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Ambulance Corps concerned about potential Sonic traffic

Sonic in North Babylon

A representative of the Riverhead Volunteer Ambulance expressed concerns Thursday night that the proposed Sonic restaurant on Route 58 and Osborn Avenue could create lines of traffic blocking the entrance and exit to the corps’ ambulance barn. 

“EMS lives by fast food and we’re certainly not objecting to a Sonic restaurant,” said Keith Lewin, a director in the Riverhead Ambulance Corps, while speaking at a public hearing before the Riverhead Town Planning Board. “They have good food and people will be happy to eat there. But we already have issues with the public from the car dealership across the street using our access way to our emergency base as a turnaround lane.”

Sonic has proposed a 2,590-square-foot restaurant on the north side of Route 58, across from Apple Honda and in-between a gas station and the town highway department headquarters. An 8,200-square-foot retail building is also proposed on the west end of the property with access points at both Route 58 and Osborn Avenue.

The franchise owner for the proposed Riverside Sonic, Spencer Hart, also owns the North Babylon Sonic, which was the first on Long Island. Traffic lined up down the street on Deer Park Avenue when it first opened in 2011.

And that’s what concerns some neighbors, including the Riverhead Volunteer Ambulance Corps, should the same thing happen in Riverhead.

“For ambulance personnel both coming to the site and especially leaving the site in an emergency situation, if they are blocking the way and the traffic is backed up, that is a serious problem for us,” Mr. Lewin said.

The Riverhead Volunteer Ambulance answers about 4,000 calls per year, which is more than 10 per day, Mr. Lewin said. Most of the them are in the middle of the day, the same time a Sonic restaurant would be open.

“Any delays in our response or delays in access to the site could impact both us and our clients,” Mr. Lewin said.

The ambulance barn is about 100 feet from the proposed Osborn Avenue entrance to Sonic, he said.

Mr. Lewin said the corps could use that issue to try and persuade the Riverhead Town Board to build them a bigger, better facility, something the Town Board has not currently supported.

Planning Board member Ed Densieski suggested the highway department place signage to keep people from blocking the ambulance entrance.

“They don’t move for sirens, red lights or air horns, I’m not sure signage is going to have a huge factor,” Mr. Lewin said.

Bruce Talmage, who owns Talmage Farm Agway, voiced similar concerns about the traffic, and in particular, any long lines initially occurring when the restaurant first opens.

Mr. Talmage, who is also involved in the Riverhead Volunteer Ambulance, says he knows people in EMS associations who are near the North Babylon Sonic site and saw the long lines when it opened.

“I believe when the Deer Park [Avenue] Sonic opened, traffic was lined up almost a half a mile along the side of the road waiting to get in, and that went on and off for almost eight months to a year,” Mr. Talmage said, describing that as a “short-term problem.”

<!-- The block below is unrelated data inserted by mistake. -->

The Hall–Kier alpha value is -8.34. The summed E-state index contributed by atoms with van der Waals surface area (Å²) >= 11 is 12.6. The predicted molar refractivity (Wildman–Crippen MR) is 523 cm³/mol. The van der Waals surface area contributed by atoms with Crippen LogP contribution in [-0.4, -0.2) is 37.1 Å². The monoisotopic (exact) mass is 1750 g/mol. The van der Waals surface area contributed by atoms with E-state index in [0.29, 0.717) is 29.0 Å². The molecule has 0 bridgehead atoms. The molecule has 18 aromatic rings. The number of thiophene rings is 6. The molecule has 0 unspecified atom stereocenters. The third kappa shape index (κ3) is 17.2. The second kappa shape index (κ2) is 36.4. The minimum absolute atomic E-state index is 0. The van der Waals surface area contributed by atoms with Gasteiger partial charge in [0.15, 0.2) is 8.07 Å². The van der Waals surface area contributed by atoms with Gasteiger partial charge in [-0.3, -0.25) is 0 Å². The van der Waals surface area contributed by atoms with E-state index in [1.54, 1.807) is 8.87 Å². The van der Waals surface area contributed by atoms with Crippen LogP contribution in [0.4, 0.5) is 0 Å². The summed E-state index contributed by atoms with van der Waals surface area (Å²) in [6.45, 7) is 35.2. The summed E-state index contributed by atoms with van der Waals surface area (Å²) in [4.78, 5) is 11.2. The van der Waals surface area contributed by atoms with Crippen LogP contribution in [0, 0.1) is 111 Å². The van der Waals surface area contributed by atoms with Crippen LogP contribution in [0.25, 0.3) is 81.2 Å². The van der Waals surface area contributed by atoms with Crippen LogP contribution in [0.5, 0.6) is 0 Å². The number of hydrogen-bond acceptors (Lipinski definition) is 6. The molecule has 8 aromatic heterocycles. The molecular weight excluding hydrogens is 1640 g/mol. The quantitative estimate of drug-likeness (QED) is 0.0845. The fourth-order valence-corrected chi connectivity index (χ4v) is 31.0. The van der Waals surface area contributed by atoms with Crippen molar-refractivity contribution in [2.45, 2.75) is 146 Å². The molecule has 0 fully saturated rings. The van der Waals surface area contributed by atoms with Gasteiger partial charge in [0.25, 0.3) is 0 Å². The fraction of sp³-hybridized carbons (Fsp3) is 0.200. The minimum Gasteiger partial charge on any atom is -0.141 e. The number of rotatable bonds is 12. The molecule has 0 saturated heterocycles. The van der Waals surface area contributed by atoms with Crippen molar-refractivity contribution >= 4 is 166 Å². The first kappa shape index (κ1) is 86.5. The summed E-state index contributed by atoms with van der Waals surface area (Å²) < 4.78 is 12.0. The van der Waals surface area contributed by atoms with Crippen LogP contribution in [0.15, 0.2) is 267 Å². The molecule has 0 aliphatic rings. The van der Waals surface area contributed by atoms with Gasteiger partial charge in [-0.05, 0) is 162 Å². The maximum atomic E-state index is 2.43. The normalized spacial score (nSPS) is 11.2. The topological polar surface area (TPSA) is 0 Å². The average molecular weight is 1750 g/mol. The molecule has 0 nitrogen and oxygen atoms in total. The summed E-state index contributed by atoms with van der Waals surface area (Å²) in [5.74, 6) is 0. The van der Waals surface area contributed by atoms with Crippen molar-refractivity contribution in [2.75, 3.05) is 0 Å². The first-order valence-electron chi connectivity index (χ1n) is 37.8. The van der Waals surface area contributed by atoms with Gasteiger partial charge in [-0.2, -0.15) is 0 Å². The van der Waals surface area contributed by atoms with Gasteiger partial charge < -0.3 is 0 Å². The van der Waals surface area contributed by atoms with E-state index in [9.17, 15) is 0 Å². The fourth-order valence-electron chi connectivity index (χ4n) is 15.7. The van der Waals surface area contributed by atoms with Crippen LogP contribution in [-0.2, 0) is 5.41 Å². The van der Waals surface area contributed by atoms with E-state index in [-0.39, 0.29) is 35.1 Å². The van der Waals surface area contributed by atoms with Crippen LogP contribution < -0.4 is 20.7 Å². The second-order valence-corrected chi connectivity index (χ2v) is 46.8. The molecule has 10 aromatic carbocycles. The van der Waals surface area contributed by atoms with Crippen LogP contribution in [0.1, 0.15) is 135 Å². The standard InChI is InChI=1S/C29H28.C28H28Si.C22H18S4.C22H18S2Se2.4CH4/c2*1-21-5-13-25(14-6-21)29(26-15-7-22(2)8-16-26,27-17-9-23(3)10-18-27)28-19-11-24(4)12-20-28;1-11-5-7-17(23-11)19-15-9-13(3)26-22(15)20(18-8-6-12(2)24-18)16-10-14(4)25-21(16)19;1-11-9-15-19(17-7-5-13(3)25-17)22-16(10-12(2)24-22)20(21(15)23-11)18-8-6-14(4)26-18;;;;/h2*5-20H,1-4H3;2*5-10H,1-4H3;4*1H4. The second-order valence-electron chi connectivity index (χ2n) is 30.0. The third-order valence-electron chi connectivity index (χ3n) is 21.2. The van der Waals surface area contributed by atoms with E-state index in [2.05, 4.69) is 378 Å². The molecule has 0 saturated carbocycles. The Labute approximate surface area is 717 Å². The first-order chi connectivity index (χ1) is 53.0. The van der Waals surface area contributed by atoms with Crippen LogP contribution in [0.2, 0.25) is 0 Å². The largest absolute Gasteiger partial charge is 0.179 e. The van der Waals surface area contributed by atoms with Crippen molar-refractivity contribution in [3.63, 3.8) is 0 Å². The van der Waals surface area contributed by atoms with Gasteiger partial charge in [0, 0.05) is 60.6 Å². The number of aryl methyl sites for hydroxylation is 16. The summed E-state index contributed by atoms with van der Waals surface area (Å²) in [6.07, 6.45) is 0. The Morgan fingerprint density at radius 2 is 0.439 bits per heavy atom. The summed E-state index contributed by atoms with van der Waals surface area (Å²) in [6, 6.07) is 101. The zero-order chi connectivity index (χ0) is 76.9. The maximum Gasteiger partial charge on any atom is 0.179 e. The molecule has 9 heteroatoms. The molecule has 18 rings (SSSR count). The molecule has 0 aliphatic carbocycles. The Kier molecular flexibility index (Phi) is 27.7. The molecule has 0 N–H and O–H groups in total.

Mr. Hart said there were lines in North Babylon, “but it wasn’t eight or nine months. We opened on April 24 and by the end of the that summer, you never saw a line again.”

He also pointed out that location was the first Sonic on Long Island, which contributed to the long lines. By the time the Riverhead site opens, there may already be Sonics opened in Smithtown, Valley Stream and possibly East Meadow.

“So the expectation, although we would love long lines for a long time, is that we’re not going to experience anything remotely close to that in Riverhead,” Mr. Hart said.

Planning Board chairman Stan Carey said he wouldn’t be surprised if it does happen.

“When Applebees opened in Riverhead, for months and months and months, you couldn’t even pull into that place,” he said. “When Kentucky Fried Chicken opened many years ago, for months and months and months, you couldn’t even get in there. So it’s a little different here than in western Suffolk. People like the new thing and for a very long time.”

Mr. Hart said they will be prepared. He said they will have employees direct the cars onto their property, instead of the road shoulder.

Rachel Harrison-Smith and her brother, Daniel, who both live in Baiting Hollow and frequently use Osborn Avenue to get into town, also raised concerns.

Ms. Harrison-Smith suggested they build the restaurant somewhere else in Riverhead, such as the parking lot of the former Walmart site or other sites that are already built and have vacancies. Her brother said traffic on Osborn already can back up from the traffic signal to the ambulance barn.

The proposed Sonic would feature 44 indoor seats, 16 outdoor seats and 22 drive-in stalls, Mr. Hart said. It also would have a drive-through window. The drive-in stalls allow customers to place their order from the stalls, which are located under canopies, and then their food is delivered to them by carhops on roller skates.

The proposed retail building on the western part of the property also could be reduced in size, since it is near a wetland and will require a state Department of Environmental Conservation wetland permit, Mr. Hart said.

Photo Caption: The Sonic located in North Babylon. (Credit: Tim Gannon)

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